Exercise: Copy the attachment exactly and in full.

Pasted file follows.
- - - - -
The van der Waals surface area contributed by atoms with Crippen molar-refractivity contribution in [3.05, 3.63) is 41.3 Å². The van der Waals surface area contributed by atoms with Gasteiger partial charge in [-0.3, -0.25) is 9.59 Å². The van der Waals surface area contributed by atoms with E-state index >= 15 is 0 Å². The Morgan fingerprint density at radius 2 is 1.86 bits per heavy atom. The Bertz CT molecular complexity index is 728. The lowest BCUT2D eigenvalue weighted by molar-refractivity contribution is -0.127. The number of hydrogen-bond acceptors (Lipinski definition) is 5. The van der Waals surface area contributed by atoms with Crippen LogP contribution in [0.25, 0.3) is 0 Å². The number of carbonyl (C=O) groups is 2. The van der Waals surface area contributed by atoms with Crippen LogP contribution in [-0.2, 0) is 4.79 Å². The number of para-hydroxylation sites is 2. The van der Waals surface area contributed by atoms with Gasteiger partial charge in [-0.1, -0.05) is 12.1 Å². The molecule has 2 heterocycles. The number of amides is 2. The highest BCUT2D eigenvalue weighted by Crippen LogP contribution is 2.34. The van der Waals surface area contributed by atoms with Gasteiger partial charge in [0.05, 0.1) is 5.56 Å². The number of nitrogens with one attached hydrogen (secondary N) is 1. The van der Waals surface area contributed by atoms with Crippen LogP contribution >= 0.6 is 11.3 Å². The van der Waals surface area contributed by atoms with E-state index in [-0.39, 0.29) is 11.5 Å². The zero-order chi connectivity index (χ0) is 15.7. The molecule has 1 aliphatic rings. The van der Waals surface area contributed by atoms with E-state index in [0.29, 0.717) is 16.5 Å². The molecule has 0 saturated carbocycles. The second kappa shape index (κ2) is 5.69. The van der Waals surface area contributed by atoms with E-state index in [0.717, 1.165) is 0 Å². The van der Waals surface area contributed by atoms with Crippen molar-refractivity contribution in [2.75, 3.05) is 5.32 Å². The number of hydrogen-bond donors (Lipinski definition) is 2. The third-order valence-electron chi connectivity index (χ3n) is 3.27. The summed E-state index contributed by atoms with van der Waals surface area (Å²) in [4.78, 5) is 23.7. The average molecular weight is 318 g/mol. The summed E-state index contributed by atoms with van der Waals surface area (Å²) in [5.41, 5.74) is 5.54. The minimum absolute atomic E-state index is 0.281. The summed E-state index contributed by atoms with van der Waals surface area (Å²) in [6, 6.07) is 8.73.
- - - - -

The van der Waals surface area contributed by atoms with Crippen molar-refractivity contribution in [3.05, 3.63) is 41.3 Å². The van der Waals surface area contributed by atoms with Gasteiger partial charge in [-0.3, -0.25) is 9.59 Å². The van der Waals surface area contributed by atoms with E-state index >= 15 is 0 Å². The Morgan fingerprint density at radius 2 is 1.86 bits per heavy atom. The Bertz CT molecular complexity index is 728. The lowest BCUT2D eigenvalue weighted by molar-refractivity contribution is -0.127. The number of hydrogen-bond acceptors (Lipinski definition) is 5. The van der Waals surface area contributed by atoms with Crippen LogP contribution in [0.25, 0.3) is 0 Å². The number of carbonyl (C=O) groups is 2. The van der Waals surface area contributed by atoms with Crippen LogP contribution in [-0.2, 0) is 4.79 Å². The number of para-hydroxylation sites is 2. The van der Waals surface area contributed by atoms with Gasteiger partial charge in [-0.1, -0.05) is 12.1 Å². The molecule has 2 heterocycles. The number of amides is 2. The highest BCUT2D eigenvalue weighted by Crippen LogP contribution is 2.34. The van der Waals surface area contributed by atoms with Gasteiger partial charge in [0.05, 0.1) is 5.56 Å². The number of nitrogens with one attached hydrogen (secondary N) is 1. The van der Waals surface area contributed by atoms with Crippen LogP contribution >= 0.6 is 11.3 Å². The van der Waals surface area contributed by atoms with E-state index in [-0.39, 0.29) is 11.5 Å². The zero-order chi connectivity index (χ0) is 15.7. The molecule has 1 aliphatic rings. The van der Waals surface area contributed by atoms with E-state index in [0.29, 0.717) is 16.5 Å². The molecule has 0 saturated carbocycles. The second kappa shape index (κ2) is 5.69. The van der Waals surface area contributed by atoms with E-state index in [0.717, 1.165) is 0 Å². The van der Waals surface area contributed by atoms with Crippen molar-refractivity contribution in [2.75, 3.05) is 5.32 Å². The number of hydrogen-bond donors (Lipinski definition) is 2. The third-order valence-electron chi connectivity index (χ3n) is 3.27. The summed E-state index contributed by atoms with van der Waals surface area (Å²) in [4.78, 5) is 23.7. The average molecular weight is 318 g/mol. The summed E-state index contributed by atoms with van der Waals surface area (Å²) in [5.41, 5.74) is 5.54. The minimum absolute atomic E-state index is 0.281. The summed E-state index contributed by atoms with van der Waals surface area (Å²) in [6, 6.07) is 8.73.